God warns against using outward appearance as a predominant criteria in determining leadership or position. God told Samuel, "People look at the outward appearance, but the Lord looks at the heart." (I Samuel 16:7) Paul warns against this as well, "You are judging by appearances." (II Corinthians 10:7) Make sure you are following the right leaders, not mere flashes in a pan. If you are in a position of leadership, do more than just make a lot of noise. Make sure your desire is to honor God and bring glory to him.

Pastor Steve


Mon Apr 21 07:16:37 2014

Have you ever had an experience of worrying about or dreading a task ahead of you only to discover that someone else had stepped in and took care of it for you? That is a wonderful feeling, isn't it?

When the ladies were on their way to the tomb, they were concerned about a very practical issue: On the way to the tomb "they asked each other, 'Who will roll the stone away from the entrance of the tomb?'" (Mark 16:3) That was a reasonable question. How could these ladies hope to push away a massive stone? But, when they arrived at the tomb, they found that their anxieties were unfounded - "But when they looked up, they saw that the stone, which was very large, had been rolled away." (vs. 4) What had appeared to be a difficult, perhaps even insurmountable, task was already accomplished.

As we face circumstances that are difficult and perhaps even impossible, we need to place these in God's hands and allow him to alleviate our anxiety. We worry too much about prospective difficulties that God removes or helps us overcome. We need to focus on our service for him and allow him to deal with those things that are in our path that obstructs our service for him. We can be confident that God will always go before us and will help us with those difficult tasks, or perhaps even remove them altogether. God can roll the stone away.

Pastor Steve


Sun Apr 20 05:00:41 2014

I came across an interesting comment this week in an internet news story: "Leaders of a national atheist group say the best spot to find a nonbeliever is in a place of faith." Now, whereas this may be true, being a nonbeliever is a rather risky stance.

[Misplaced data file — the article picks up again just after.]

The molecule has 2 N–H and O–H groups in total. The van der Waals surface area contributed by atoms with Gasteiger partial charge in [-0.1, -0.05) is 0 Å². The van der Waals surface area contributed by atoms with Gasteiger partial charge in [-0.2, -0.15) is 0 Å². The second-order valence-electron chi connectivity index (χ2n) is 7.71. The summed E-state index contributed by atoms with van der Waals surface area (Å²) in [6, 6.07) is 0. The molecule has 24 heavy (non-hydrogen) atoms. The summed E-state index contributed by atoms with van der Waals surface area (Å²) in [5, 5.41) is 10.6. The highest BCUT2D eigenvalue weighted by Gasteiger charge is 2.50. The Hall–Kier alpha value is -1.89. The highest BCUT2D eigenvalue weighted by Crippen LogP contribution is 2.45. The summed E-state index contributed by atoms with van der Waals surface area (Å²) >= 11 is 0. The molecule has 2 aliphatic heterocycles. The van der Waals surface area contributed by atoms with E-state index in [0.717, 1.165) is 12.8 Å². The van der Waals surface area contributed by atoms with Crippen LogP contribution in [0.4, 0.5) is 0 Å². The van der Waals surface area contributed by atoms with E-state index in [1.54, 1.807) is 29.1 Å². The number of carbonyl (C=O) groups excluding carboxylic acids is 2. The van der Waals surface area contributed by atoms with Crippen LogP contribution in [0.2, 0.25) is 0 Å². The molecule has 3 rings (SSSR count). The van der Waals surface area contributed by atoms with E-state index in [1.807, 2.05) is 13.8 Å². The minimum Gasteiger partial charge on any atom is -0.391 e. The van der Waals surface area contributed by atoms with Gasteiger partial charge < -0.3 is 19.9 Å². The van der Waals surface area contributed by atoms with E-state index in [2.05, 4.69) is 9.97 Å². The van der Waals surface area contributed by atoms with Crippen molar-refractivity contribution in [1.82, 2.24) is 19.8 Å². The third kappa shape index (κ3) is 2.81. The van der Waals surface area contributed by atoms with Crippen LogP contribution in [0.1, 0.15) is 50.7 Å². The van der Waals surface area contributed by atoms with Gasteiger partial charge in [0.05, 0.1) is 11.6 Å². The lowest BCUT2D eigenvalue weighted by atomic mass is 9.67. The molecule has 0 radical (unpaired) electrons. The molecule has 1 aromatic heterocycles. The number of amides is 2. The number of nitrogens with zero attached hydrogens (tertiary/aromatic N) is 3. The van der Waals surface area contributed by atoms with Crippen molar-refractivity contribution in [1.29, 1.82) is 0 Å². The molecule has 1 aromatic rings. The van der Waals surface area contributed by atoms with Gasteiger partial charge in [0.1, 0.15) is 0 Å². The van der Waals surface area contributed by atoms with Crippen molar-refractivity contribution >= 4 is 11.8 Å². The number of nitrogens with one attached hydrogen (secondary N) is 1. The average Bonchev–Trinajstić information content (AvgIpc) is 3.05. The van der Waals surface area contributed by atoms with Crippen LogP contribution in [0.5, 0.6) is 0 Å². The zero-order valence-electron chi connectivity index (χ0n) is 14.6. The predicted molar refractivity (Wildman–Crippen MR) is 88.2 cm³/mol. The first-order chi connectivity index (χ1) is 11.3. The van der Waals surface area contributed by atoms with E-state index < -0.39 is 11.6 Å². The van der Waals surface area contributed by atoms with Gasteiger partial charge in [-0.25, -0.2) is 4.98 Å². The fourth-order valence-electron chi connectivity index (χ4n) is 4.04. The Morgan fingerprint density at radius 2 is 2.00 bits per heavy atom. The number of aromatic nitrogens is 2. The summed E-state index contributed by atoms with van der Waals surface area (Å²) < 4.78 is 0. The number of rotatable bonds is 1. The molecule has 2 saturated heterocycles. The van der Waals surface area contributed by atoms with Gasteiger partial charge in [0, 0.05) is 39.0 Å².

This weekend, there is more focus on Christ and his life and death than at any other time in the year, including Christmas. The story of the Resurrection evokes responses from the most devout believer to the rigid nonbeliever. The story of the cross is what polarizes people. The message emphasized at Christmas about an unusual birth does produce a great deal of debate, but not nearly that of the news of one rising from the dead. The scripture maintains belief in Christ's death and resurrection is that which brings salvation. Believing in his birth, that is simply believing in the existence of Christ, does not bring justification. Only through belief in the death, burial, and resurrection can one obtain eternal life. And this is what atheists shun. You cannot argue with the existence of Christ; but you can deny his ministry and his deity. Actually, you don't need to be an atheist to do this. This is why the statement above is so sad and so true. You do not have to be an atheist to acknowledge that it is possible to sit in a church week in and week out and still not be a true follower of Christ. Acknowledging and accepting his reality is not sufficient for eternal life; one must acknowledge and accept his deity and ministry.